As another example, figure 2B depicts the web of determinants of an ACL injury in ballet dancers. Owing to the type of training received and the need for movement quality, these athletes do not have, as the main elements, the presence of DKV and HW.46 In addition, in ballet, UEE are rare when compared to collective sports.46 In this sense, fatigue, attention level, anxiety and, possibly, other unidentified variables may be the main interacting units of the web of determinants. Fatigue, in turn, is modulated by the amount of training sessions, which will also influence other psychological factors that may be differently influenced by sex. In the presence of a specific interacting pattern, the level of fatigue may alter the quality of movement and lead to the occurrence of DKV, which may produce an ACL injury. The web of determinants for ballet dancers has a different configuration of interactions among factors, when compared to basketball players. Similar factors have different contributions (weights) and interact differently with other factors, as the context of practice also differs. However, in each context, the observance of a given interacting pattern or risk profile will be related to a given probability of ACL occurrence.
Instead of looking for the units (first level risk factors), we should look for the existing pattern of interactions among the units (regularities). Only after we learn about those regularities, the identification of the relationships between contributing units (second level risk factors) will be necessary. This approach will allow the development of effective interventions to address the identified risk profile. Therefore, injury prediction, as in a stock market and weather forecast, should rely on the probability that the presence of observable regularities (risk or protective profile) may be associated with the emergence of a given injury.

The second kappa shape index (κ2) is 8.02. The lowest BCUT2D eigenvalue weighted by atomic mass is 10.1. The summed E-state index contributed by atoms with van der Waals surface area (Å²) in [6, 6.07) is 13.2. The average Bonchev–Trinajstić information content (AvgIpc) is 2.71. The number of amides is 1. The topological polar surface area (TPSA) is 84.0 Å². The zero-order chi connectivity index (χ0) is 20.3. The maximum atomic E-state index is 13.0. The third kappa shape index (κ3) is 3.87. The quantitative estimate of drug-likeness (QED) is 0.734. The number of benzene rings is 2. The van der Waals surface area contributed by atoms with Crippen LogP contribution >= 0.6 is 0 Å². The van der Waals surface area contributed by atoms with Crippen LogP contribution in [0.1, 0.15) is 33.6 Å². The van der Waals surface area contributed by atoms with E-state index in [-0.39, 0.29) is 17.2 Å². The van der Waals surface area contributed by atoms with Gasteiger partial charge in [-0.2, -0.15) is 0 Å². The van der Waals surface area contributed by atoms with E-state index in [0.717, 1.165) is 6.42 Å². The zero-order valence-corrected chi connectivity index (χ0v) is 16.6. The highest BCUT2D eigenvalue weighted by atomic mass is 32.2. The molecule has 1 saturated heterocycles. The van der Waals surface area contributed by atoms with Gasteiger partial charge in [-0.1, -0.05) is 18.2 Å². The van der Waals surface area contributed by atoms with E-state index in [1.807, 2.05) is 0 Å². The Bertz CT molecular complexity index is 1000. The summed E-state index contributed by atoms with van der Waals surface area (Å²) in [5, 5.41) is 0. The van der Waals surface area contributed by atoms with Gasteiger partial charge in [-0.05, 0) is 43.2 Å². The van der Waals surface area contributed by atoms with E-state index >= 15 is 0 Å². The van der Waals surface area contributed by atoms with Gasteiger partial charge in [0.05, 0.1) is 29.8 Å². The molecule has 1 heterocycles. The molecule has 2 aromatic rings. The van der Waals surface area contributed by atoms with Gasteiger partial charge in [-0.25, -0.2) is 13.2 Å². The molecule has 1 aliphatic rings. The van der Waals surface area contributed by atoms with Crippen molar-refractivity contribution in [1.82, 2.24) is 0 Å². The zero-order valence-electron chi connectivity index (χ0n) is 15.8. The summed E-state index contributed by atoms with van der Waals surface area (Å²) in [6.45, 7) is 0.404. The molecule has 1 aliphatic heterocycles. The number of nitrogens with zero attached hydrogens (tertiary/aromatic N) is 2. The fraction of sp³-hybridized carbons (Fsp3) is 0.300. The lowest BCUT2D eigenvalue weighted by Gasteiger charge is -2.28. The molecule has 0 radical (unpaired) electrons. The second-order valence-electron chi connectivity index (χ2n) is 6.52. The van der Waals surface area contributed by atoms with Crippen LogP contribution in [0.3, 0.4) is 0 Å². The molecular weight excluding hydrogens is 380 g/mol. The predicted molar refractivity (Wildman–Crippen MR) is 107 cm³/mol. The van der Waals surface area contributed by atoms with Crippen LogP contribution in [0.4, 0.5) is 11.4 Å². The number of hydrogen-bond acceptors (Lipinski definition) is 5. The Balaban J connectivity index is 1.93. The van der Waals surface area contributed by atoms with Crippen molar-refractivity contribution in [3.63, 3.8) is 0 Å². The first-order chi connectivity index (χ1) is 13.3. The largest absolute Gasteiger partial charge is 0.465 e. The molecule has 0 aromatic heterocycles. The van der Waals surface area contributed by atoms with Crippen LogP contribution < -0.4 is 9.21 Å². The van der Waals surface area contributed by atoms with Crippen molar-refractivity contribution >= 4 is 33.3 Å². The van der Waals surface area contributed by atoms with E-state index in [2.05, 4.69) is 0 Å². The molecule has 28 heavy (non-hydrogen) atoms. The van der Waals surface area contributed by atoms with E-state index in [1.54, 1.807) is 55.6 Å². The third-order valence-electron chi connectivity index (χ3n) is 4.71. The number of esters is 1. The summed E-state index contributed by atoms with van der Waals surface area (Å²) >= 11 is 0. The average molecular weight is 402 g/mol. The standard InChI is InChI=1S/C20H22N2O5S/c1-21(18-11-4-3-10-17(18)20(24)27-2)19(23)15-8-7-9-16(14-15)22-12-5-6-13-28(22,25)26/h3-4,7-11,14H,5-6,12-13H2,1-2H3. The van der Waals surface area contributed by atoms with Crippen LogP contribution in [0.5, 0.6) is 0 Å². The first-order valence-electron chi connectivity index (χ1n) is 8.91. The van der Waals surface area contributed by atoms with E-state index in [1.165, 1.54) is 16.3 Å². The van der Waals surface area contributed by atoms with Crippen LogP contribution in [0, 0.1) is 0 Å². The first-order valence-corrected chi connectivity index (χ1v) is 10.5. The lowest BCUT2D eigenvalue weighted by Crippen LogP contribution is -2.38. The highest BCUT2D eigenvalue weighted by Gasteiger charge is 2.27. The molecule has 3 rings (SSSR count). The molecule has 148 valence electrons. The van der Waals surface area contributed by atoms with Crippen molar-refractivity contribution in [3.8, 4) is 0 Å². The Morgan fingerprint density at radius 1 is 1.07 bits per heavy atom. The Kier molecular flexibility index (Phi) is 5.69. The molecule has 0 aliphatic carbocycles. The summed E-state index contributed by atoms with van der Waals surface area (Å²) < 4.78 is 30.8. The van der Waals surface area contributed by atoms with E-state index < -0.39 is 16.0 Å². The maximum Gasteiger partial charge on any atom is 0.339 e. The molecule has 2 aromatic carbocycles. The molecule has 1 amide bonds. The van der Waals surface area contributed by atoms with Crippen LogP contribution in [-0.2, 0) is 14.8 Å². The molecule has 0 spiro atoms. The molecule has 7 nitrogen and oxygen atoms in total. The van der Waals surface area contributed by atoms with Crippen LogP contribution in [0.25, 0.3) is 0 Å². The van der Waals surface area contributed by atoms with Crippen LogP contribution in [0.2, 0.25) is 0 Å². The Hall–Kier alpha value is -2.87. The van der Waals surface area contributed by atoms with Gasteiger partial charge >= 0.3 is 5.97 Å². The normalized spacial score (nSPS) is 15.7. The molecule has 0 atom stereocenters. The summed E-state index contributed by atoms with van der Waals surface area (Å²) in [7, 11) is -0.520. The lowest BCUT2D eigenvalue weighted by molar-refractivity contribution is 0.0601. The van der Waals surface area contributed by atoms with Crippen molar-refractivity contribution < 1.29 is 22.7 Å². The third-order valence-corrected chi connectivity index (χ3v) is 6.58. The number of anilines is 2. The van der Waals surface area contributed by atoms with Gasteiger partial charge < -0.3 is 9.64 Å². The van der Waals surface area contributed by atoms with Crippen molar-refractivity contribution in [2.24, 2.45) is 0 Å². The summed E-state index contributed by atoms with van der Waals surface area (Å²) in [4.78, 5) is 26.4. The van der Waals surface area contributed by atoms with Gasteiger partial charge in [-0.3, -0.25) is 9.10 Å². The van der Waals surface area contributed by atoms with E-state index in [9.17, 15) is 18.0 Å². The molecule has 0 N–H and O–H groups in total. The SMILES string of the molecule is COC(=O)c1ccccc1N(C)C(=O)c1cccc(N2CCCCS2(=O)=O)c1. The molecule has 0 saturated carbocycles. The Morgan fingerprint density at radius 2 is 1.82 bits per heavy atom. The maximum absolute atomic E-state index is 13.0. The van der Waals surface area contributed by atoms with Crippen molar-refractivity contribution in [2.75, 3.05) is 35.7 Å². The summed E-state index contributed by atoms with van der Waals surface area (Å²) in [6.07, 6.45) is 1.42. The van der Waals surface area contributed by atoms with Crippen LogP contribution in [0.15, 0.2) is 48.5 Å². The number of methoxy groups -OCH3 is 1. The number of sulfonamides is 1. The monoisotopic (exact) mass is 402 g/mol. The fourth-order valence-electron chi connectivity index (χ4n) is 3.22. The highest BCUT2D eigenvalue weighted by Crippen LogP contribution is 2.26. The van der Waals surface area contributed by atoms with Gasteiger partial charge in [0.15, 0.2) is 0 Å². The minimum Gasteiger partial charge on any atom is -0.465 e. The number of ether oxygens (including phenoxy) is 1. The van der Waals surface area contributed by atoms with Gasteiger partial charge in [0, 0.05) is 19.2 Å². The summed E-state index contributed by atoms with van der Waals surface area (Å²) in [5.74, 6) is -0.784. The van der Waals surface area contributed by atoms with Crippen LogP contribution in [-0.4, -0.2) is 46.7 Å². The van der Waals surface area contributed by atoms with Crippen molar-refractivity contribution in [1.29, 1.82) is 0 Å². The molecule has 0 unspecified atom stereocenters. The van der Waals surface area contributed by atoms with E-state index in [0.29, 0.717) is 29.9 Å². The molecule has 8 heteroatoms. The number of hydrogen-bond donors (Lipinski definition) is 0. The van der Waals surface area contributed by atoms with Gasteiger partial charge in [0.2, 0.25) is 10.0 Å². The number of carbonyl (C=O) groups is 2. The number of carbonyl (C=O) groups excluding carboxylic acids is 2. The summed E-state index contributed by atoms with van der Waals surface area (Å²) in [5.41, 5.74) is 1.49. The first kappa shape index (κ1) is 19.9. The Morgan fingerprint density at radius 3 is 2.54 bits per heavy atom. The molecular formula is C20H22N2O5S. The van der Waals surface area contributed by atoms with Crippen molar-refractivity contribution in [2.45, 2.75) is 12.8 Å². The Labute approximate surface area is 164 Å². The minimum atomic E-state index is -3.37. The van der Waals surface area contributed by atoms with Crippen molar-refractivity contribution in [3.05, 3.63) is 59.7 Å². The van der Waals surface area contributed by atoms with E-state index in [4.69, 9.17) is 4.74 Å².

Recently, a complex systems approach has been used to predict complicated problems in medicine, biology, economics and social science. This conceptual paper serves as a challenge and as a support, as it indicates the weaknesses of the established model of thinking and proposes a model, which moves us from trying to find ‘causes’ to finding ‘relations’ that support the emergence of a sports injury. The limitation of our ‘explanation power’ of complex phenomena should not prevent us from trying to improve our ‘predictive power’ for injury occurrence. Adopting the complex systems approach may push us forward in terms of concepts and methods to improve sports injury prediction. In this sense, moving research from isolated risk factors to injury pattern recognition, by means of identification of the complex pattern of interactions among the web of determinants, is obligatory. Although difficult, it is feasible to identify and even understand the regularities of a web of determinants using real data and statistical modelling. This approach may be the only option if we accept the non-linearity and complexity of sports injury.